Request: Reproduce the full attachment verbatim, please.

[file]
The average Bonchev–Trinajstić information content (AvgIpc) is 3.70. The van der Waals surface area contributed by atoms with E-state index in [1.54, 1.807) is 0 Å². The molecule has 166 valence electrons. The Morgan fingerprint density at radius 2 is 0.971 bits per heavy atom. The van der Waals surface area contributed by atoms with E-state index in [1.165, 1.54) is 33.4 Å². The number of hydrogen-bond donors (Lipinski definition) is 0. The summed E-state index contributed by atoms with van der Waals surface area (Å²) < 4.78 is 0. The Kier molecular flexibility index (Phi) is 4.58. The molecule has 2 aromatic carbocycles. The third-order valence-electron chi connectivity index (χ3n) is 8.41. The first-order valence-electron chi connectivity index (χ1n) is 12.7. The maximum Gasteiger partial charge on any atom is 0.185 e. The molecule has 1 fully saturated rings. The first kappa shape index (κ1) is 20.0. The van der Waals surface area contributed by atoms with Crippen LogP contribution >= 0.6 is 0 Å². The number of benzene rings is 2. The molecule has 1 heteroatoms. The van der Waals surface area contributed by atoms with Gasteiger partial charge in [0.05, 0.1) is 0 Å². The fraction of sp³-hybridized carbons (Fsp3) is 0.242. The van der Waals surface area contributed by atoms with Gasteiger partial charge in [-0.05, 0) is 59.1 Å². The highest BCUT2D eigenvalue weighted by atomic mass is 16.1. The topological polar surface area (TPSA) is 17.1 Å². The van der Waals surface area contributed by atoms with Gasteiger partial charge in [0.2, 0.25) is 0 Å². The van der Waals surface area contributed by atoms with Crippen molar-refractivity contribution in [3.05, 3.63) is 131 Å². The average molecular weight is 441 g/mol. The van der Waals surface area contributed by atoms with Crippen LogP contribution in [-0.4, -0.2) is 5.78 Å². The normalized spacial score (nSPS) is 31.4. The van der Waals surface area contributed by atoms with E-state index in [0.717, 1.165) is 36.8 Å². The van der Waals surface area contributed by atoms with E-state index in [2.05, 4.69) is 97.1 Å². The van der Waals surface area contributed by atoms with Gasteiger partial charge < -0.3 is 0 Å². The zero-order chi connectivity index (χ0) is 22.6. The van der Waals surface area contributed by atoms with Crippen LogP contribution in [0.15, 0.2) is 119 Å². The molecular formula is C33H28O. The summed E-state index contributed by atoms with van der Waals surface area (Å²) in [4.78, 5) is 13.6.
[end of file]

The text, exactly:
The average Bonchev–Trinajstić information content (AvgIpc) is 3.70. The van der Waals surface area contributed by atoms with E-state index in [1.54, 1.807) is 0 Å². The molecule has 166 valence electrons. The Morgan fingerprint density at radius 2 is 0.971 bits per heavy atom. The van der Waals surface area contributed by atoms with E-state index in [1.165, 1.54) is 33.4 Å². The number of hydrogen-bond donors (Lipinski definition) is 0. The summed E-state index contributed by atoms with van der Waals surface area (Å²) < 4.78 is 0. The Kier molecular flexibility index (Phi) is 4.58. The molecule has 2 aromatic carbocycles. The third-order valence-electron chi connectivity index (χ3n) is 8.41. The first-order valence-electron chi connectivity index (χ1n) is 12.7. The maximum Gasteiger partial charge on any atom is 0.185 e. The molecule has 1 fully saturated rings. The first kappa shape index (κ1) is 20.0. The van der Waals surface area contributed by atoms with Crippen LogP contribution >= 0.6 is 0 Å². The number of benzene rings is 2. The molecule has 1 heteroatoms. The van der Waals surface area contributed by atoms with Gasteiger partial charge in [0.05, 0.1) is 0 Å². The fraction of sp³-hybridized carbons (Fsp3) is 0.242. The van der Waals surface area contributed by atoms with Gasteiger partial charge in [-0.05, 0) is 59.1 Å². The highest BCUT2D eigenvalue weighted by atomic mass is 16.1. The topological polar surface area (TPSA) is 17.1 Å². The van der Waals surface area contributed by atoms with Gasteiger partial charge in [0.2, 0.25) is 0 Å². The van der Waals surface area contributed by atoms with Crippen molar-refractivity contribution in [3.05, 3.63) is 131 Å². The average molecular weight is 441 g/mol. The van der Waals surface area contributed by atoms with Crippen LogP contribution in [-0.4, -0.2) is 5.78 Å². The normalized spacial score (nSPS) is 31.4. The van der Waals surface area contributed by atoms with E-state index in [0.717, 1.165) is 36.8 Å². The van der Waals surface area contributed by atoms with E-state index in [2.05, 4.69) is 97.1 Å². The van der Waals surface area contributed by atoms with Gasteiger partial charge < -0.3 is 0 Å². The zero-order chi connectivity index (χ0) is 22.6. The van der Waals surface area contributed by atoms with Crippen LogP contribution in [0.15, 0.2) is 119 Å². The molecular formula is C33H28O. The summed E-state index contributed by atoms with van der Waals surface area (Å²) in [4.78, 5) is 13.6.